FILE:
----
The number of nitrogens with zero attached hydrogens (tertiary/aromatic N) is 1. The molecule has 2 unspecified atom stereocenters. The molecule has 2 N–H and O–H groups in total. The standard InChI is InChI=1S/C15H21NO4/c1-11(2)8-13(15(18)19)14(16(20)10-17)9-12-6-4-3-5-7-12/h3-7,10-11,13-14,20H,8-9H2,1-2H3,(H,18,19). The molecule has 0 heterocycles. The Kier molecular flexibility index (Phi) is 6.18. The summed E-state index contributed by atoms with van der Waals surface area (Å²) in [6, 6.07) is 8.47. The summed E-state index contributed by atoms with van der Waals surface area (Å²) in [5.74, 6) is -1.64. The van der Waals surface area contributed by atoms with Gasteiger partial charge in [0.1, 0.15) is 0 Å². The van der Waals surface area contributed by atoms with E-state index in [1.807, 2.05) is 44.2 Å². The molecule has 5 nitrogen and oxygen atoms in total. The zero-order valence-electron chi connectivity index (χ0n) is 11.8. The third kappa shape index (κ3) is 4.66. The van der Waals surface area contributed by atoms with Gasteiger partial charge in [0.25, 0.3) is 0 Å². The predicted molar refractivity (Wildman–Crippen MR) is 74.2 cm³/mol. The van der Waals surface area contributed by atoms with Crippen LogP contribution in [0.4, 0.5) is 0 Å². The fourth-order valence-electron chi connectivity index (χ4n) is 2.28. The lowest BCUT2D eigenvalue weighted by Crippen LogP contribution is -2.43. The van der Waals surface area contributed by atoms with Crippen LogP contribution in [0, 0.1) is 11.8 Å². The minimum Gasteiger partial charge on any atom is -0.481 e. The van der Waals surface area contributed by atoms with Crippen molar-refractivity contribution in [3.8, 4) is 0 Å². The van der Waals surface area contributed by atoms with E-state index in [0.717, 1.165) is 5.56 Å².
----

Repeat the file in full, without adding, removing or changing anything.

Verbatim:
The number of nitrogens with zero attached hydrogens (tertiary/aromatic N) is 1. The molecule has 2 unspecified atom stereocenters. The molecule has 2 N–H and O–H groups in total. The standard InChI is InChI=1S/C15H21NO4/c1-11(2)8-13(15(18)19)14(16(20)10-17)9-12-6-4-3-5-7-12/h3-7,10-11,13-14,20H,8-9H2,1-2H3,(H,18,19). The molecule has 0 heterocycles. The Kier molecular flexibility index (Phi) is 6.18. The summed E-state index contributed by atoms with van der Waals surface area (Å²) in [6, 6.07) is 8.47. The summed E-state index contributed by atoms with van der Waals surface area (Å²) in [5.74, 6) is -1.64. The van der Waals surface area contributed by atoms with Gasteiger partial charge in [0.1, 0.15) is 0 Å². The van der Waals surface area contributed by atoms with E-state index in [1.807, 2.05) is 44.2 Å². The molecule has 5 nitrogen and oxygen atoms in total. The zero-order valence-electron chi connectivity index (χ0n) is 11.8. The third kappa shape index (κ3) is 4.66. The van der Waals surface area contributed by atoms with Gasteiger partial charge in [0.25, 0.3) is 0 Å². The predicted molar refractivity (Wildman–Crippen MR) is 74.2 cm³/mol. The van der Waals surface area contributed by atoms with Crippen LogP contribution in [0.4, 0.5) is 0 Å². The fourth-order valence-electron chi connectivity index (χ4n) is 2.28. The lowest BCUT2D eigenvalue weighted by Crippen LogP contribution is -2.43. The van der Waals surface area contributed by atoms with Crippen LogP contribution in [0, 0.1) is 11.8 Å². The minimum Gasteiger partial charge on any atom is -0.481 e. The van der Waals surface area contributed by atoms with Crippen molar-refractivity contribution in [3.8, 4) is 0 Å². The van der Waals surface area contributed by atoms with E-state index in [0.717, 1.165) is 5.56 Å².